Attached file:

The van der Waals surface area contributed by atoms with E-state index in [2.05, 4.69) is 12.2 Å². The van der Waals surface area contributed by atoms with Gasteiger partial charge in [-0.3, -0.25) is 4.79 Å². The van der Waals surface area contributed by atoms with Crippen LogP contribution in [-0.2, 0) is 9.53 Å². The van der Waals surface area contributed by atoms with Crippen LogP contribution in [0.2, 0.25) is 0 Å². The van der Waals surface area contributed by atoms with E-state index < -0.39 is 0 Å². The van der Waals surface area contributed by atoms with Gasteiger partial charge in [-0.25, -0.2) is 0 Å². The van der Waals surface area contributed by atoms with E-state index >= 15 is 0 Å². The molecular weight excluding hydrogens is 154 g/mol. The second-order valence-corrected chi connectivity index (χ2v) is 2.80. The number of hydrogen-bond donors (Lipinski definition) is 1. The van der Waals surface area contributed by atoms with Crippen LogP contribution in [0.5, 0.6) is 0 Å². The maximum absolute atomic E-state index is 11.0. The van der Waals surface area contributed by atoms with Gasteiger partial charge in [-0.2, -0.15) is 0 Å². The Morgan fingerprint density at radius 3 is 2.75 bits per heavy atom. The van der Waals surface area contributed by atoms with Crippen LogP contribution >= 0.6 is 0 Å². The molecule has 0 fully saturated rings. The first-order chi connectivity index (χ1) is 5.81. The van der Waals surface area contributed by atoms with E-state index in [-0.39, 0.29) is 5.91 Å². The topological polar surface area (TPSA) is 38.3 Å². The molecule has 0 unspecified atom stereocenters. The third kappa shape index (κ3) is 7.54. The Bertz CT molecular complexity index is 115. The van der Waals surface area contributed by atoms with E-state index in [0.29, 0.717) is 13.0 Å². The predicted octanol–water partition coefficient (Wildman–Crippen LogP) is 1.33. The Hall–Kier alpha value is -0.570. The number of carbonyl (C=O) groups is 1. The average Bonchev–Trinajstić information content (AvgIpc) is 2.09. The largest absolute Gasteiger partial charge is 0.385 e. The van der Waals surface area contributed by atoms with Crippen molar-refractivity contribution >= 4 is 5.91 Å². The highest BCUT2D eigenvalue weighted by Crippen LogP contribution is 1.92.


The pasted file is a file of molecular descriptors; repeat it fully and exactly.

The van der Waals surface area contributed by atoms with E-state index in [2.05, 4.69) is 12.2 Å². The van der Waals surface area contributed by atoms with Gasteiger partial charge in [-0.3, -0.25) is 4.79 Å². The van der Waals surface area contributed by atoms with Crippen LogP contribution in [-0.2, 0) is 9.53 Å². The van der Waals surface area contributed by atoms with Crippen LogP contribution in [0.2, 0.25) is 0 Å². The van der Waals surface area contributed by atoms with E-state index < -0.39 is 0 Å². The van der Waals surface area contributed by atoms with Gasteiger partial charge in [-0.25, -0.2) is 0 Å². The van der Waals surface area contributed by atoms with E-state index >= 15 is 0 Å². The molecular weight excluding hydrogens is 154 g/mol. The second-order valence-corrected chi connectivity index (χ2v) is 2.80. The number of hydrogen-bond donors (Lipinski definition) is 1. The van der Waals surface area contributed by atoms with Crippen LogP contribution in [0.5, 0.6) is 0 Å². The maximum absolute atomic E-state index is 11.0. The van der Waals surface area contributed by atoms with Gasteiger partial charge in [-0.2, -0.15) is 0 Å². The Morgan fingerprint density at radius 3 is 2.75 bits per heavy atom. The van der Waals surface area contributed by atoms with Crippen LogP contribution >= 0.6 is 0 Å². The molecule has 0 fully saturated rings. The first-order chi connectivity index (χ1) is 5.81. The van der Waals surface area contributed by atoms with E-state index in [-0.39, 0.29) is 5.91 Å². The topological polar surface area (TPSA) is 38.3 Å². The molecule has 0 unspecified atom stereocenters. The third kappa shape index (κ3) is 7.54. The Bertz CT molecular complexity index is 115. The van der Waals surface area contributed by atoms with E-state index in [0.29, 0.717) is 13.0 Å². The predicted octanol–water partition coefficient (Wildman–Crippen LogP) is 1.33. The Hall–Kier alpha value is -0.570. The number of carbonyl (C=O) groups is 1. The average Bonchev–Trinajstić information content (AvgIpc) is 2.09. The largest absolute Gasteiger partial charge is 0.385 e. The van der Waals surface area contributed by atoms with Crippen molar-refractivity contribution >= 4 is 5.91 Å². The highest BCUT2D eigenvalue weighted by Crippen LogP contribution is 1.92.